Taking the Next Steps

The Personal Statement is not the only part of the residency application. Once you have your professional Personal Statement, you may be wondering, “Now that I have my Personal Statement, how else can I strengthen my residency application?”

Get Started Today

US Clinical Experience ( USCE )

An important method to improve your application quality is to secure USCE. This can take the form of an Externship, Clerkship, or sub-Internship. This option may be difficult to accomplish as USCE opportunities can be limited and often expensive. If you cannot get direct USCE, try to complete an Observership (shadowing), Volunteering, or Research. This is especially relevant if you are an International Medical Graduate (IMG) or have a gap between when you graduated from medical school and when you are applying for residency.

Build Connections With Programs

Another way to get interviews and Match into a residency program is by having connections or history within a program. Creating connections with a program can be difficult. If possible, contact your local programs for permission to attend their grand rounds. Don’t get discouraged if you get a no or two. Once you have obtained permission, be sure to study up on the lecturer. Watch videos of old lectures to be prepared to ask and answer questions. With time and patience, you can develop relationships with doctors who could potentially provide Letters of Recommendation or even vouch for you with a program.

Other Strong Supporting Documents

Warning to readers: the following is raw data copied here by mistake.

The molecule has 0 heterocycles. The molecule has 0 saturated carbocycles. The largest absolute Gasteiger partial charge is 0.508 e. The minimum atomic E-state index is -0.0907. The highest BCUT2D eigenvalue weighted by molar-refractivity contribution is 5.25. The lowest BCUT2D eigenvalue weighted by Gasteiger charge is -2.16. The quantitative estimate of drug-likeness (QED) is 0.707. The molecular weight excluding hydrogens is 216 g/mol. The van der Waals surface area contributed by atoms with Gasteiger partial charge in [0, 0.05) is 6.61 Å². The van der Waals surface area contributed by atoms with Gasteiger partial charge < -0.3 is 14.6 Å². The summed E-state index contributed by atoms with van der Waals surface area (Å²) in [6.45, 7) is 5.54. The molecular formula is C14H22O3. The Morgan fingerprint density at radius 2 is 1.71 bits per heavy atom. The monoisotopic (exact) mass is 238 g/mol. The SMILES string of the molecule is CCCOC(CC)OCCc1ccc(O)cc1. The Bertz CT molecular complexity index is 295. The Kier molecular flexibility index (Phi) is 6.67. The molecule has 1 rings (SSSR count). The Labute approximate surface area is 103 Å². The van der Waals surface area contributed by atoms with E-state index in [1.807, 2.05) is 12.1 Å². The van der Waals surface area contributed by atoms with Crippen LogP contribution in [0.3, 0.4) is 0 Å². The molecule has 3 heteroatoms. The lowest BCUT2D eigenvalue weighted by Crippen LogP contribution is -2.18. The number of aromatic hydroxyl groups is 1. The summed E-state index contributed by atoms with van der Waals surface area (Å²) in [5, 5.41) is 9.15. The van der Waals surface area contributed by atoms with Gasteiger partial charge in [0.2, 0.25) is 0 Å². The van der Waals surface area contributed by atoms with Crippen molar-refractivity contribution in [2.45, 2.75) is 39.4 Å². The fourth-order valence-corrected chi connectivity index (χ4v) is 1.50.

Beyond the Personal Statement, you want to obtain Letters of Recommendation (LoRs) that are recent (within a year of residency applications), from USCE and specialty specific. Be sure to indicate to your Letter Writers what specialty you want them to write for to ensure the letters are specialty specific. LoRs can take a long time to produce. Plan accordingly to give your Letter Writers enough time to write and submit quality LoRs. Also, make sure your MyERAS Common Application is filled out carefully with complete and error-free information. Don’t ignore important information like the Hobbies section.

Picking the Right Specialty

Your specialty choice should align with your personal interest, but must also reasonable with regards to your qualifications. For example, if you are an IMG, you will want the specialty to be IMG friendly, or if your USMLE scores are low, you will need flexible specialties that are forgiving of less-than-average scores. Having documents for a backup specialty is also a good way to increase your chances by giving you more opportunities to apply to programs.

Picking/Applying to Enough Programs

It is utterly vital that you pick residency programs with requirements for which you qualify. For example, do they accept IMGs? What are the minimum USMLE scores? Do they have a Time Since Graduation cutoff? etc. Program research can be the key to a successful Match Season if you start early (around June to August) and thoroughly. Visit Match A Resident which can provide you will all of the program requirements you need for your research.

You also need to apply to enough programs. We suggest 100 programs per specialty, which means you should budget accordingly. Applying to 100 programs is over $2,000 and you do not want to be limited by finances.